Students presenting in an alternate venue must adhere to the schedules above, as per the time of year in which the project is completed. Deadlines for completion of the oral presentation and receipt of the oral requirement waiver are August 10, 2015, December 8, 2015, May 7, 2016 depending on the period in which the student is graduating.

Possible Forms Capstone Projects Can Take

The capstone project can take many forms including one of the designs below, an expansion of a course, or an internship or practicum opportunity. The overarching principle for determining suitability of a capstone project is whether it provides students the opportunity to apply the skills and competencies acquired in the MPH program to a problem likely to be encountered in public health practice.

The topic and format of the capstone project is flexible and is developed through discussions between the student and capstone advisor. Some formats or designs for the capstone project are listed below.

You can also review some examples of recent student capstone projects.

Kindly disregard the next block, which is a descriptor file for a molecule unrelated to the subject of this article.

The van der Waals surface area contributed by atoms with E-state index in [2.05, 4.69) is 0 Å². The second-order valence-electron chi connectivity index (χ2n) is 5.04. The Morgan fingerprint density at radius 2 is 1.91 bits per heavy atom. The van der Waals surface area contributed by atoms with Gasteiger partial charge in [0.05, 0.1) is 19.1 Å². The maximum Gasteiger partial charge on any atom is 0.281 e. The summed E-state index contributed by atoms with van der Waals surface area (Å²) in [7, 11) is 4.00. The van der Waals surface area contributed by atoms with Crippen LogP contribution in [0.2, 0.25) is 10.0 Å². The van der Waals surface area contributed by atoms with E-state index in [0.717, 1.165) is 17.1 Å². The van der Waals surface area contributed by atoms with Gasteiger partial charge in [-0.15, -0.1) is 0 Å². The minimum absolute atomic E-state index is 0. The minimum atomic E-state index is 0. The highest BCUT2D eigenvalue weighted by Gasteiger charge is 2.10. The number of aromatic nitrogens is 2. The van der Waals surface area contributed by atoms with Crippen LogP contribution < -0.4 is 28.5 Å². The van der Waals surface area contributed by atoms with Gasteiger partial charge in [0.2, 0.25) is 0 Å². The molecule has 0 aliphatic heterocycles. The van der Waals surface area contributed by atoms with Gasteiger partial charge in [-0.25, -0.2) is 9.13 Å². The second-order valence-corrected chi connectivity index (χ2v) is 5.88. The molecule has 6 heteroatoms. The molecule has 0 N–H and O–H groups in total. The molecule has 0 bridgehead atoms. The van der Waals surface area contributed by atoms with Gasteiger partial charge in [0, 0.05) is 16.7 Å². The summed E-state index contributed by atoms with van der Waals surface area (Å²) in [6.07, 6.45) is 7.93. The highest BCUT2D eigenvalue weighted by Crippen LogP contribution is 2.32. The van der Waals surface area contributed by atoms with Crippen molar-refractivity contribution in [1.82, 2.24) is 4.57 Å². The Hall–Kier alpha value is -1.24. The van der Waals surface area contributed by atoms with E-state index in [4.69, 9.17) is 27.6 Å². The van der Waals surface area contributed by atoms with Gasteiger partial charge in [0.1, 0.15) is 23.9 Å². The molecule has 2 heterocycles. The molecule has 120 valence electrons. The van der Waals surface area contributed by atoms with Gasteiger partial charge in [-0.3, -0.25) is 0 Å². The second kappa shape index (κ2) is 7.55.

Literature Review

The capstone project would be an analysis of an important public health problem through a survey of current literature on the topic. The project would include sections that clearly describe the problem, assess the problem and its magnitude, evaluate its causes and determinants, and discuss prevention and intervention strategies.

Program Plan

The capstone project would involve the development of a plan to implement a public health program. It would address critical issues such as management, fiscal, ethical and logistical issues.

Program Evaluation

The capstone project would involve the evaluation/monitoring of an existing public health program, such as process evaluation, monitoring of outputs and outcomes, impact assessment, and/or cost analysis.

Policy Analysis

The capstone project would involve analysis of the public health implications of a current or proposed policy. The project could include perspectives on economics and financing, need and demand, politics/ethics/law, or quality/effectiveness.

Research Proposal

The capstone project would simulate a grant proposal or research plan. The project would include a clear statement of the research question, the specific aims of the proposal, review of literature, study design, methods of analysis, implications and significance of the work. The research question would be one that is encountered in professional work, such as the evaluation of a public health intervention.